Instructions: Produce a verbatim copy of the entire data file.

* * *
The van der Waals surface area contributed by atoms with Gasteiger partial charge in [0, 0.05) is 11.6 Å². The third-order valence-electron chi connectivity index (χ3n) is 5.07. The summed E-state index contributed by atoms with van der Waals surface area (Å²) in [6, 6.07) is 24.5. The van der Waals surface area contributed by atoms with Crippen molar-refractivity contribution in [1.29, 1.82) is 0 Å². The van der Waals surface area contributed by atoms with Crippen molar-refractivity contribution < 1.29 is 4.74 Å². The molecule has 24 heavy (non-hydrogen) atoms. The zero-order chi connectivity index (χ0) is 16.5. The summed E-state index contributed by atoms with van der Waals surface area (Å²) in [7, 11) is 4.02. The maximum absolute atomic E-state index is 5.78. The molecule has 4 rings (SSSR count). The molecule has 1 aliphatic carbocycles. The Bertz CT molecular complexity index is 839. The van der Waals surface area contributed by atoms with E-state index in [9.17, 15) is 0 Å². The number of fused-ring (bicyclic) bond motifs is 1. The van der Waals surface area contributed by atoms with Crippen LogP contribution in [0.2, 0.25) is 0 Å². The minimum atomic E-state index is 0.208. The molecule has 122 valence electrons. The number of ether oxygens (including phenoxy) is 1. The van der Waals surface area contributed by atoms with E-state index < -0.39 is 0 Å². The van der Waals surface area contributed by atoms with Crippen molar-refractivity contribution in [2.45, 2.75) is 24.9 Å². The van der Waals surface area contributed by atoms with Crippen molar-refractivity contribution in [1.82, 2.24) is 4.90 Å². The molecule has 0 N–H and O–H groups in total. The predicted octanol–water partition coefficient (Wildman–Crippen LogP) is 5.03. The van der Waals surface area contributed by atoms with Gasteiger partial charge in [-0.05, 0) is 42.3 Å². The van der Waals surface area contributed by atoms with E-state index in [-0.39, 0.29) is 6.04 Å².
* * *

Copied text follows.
The van der Waals surface area contributed by atoms with Gasteiger partial charge in [0, 0.05) is 11.6 Å². The third-order valence-electron chi connectivity index (χ3n) is 5.07. The summed E-state index contributed by atoms with van der Waals surface area (Å²) in [6, 6.07) is 24.5. The van der Waals surface area contributed by atoms with Crippen molar-refractivity contribution in [1.29, 1.82) is 0 Å². The van der Waals surface area contributed by atoms with Crippen molar-refractivity contribution < 1.29 is 4.74 Å². The molecule has 24 heavy (non-hydrogen) atoms. The zero-order chi connectivity index (χ0) is 16.5. The summed E-state index contributed by atoms with van der Waals surface area (Å²) in [7, 11) is 4.02. The maximum absolute atomic E-state index is 5.78. The molecule has 4 rings (SSSR count). The molecule has 1 aliphatic carbocycles. The Bertz CT molecular complexity index is 839. The van der Waals surface area contributed by atoms with E-state index in [9.17, 15) is 0 Å². The number of fused-ring (bicyclic) bond motifs is 1. The van der Waals surface area contributed by atoms with Crippen LogP contribution in [0.2, 0.25) is 0 Å². The minimum atomic E-state index is 0.208. The molecule has 122 valence electrons. The number of ether oxygens (including phenoxy) is 1. The van der Waals surface area contributed by atoms with E-state index < -0.39 is 0 Å². The van der Waals surface area contributed by atoms with Crippen molar-refractivity contribution in [2.45, 2.75) is 24.9 Å². The van der Waals surface area contributed by atoms with Crippen molar-refractivity contribution in [1.82, 2.24) is 4.90 Å². The molecule has 0 N–H and O–H groups in total. The predicted octanol–water partition coefficient (Wildman–Crippen LogP) is 5.03. The van der Waals surface area contributed by atoms with Gasteiger partial charge in [-0.05, 0) is 42.3 Å². The van der Waals surface area contributed by atoms with E-state index in [-0.39, 0.29) is 6.04 Å².